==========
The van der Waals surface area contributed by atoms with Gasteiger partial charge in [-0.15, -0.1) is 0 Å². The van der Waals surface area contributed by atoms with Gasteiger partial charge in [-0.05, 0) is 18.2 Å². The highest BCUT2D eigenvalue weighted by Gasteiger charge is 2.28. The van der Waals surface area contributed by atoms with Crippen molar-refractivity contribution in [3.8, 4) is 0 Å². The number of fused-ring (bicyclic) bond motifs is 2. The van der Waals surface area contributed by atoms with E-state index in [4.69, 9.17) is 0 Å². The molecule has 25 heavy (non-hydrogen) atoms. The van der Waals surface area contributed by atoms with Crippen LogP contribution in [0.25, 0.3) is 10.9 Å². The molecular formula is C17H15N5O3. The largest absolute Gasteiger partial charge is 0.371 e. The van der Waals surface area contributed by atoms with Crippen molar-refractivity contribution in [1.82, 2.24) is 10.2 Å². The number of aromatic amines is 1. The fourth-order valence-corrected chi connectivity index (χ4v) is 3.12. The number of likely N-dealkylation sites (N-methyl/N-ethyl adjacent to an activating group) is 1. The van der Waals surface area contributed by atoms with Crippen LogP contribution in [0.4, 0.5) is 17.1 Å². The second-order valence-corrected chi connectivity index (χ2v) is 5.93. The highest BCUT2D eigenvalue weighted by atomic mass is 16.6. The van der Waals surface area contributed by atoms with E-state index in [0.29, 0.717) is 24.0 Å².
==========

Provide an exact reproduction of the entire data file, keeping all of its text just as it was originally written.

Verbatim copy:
The van der Waals surface area contributed by atoms with Gasteiger partial charge in [-0.15, -0.1) is 0 Å². The van der Waals surface area contributed by atoms with Gasteiger partial charge in [-0.05, 0) is 18.2 Å². The highest BCUT2D eigenvalue weighted by Gasteiger charge is 2.28. The van der Waals surface area contributed by atoms with Crippen molar-refractivity contribution in [3.8, 4) is 0 Å². The number of fused-ring (bicyclic) bond motifs is 2. The van der Waals surface area contributed by atoms with E-state index in [4.69, 9.17) is 0 Å². The molecule has 25 heavy (non-hydrogen) atoms. The van der Waals surface area contributed by atoms with Crippen LogP contribution in [0.25, 0.3) is 10.9 Å². The molecular formula is C17H15N5O3. The largest absolute Gasteiger partial charge is 0.371 e. The van der Waals surface area contributed by atoms with Crippen molar-refractivity contribution in [1.82, 2.24) is 10.2 Å². The number of aromatic amines is 1. The fourth-order valence-corrected chi connectivity index (χ4v) is 3.12. The number of likely N-dealkylation sites (N-methyl/N-ethyl adjacent to an activating group) is 1. The van der Waals surface area contributed by atoms with Crippen LogP contribution in [0.4, 0.5) is 17.1 Å². The second-order valence-corrected chi connectivity index (χ2v) is 5.93. The highest BCUT2D eigenvalue weighted by atomic mass is 16.6. The van der Waals surface area contributed by atoms with E-state index in [0.29, 0.717) is 24.0 Å².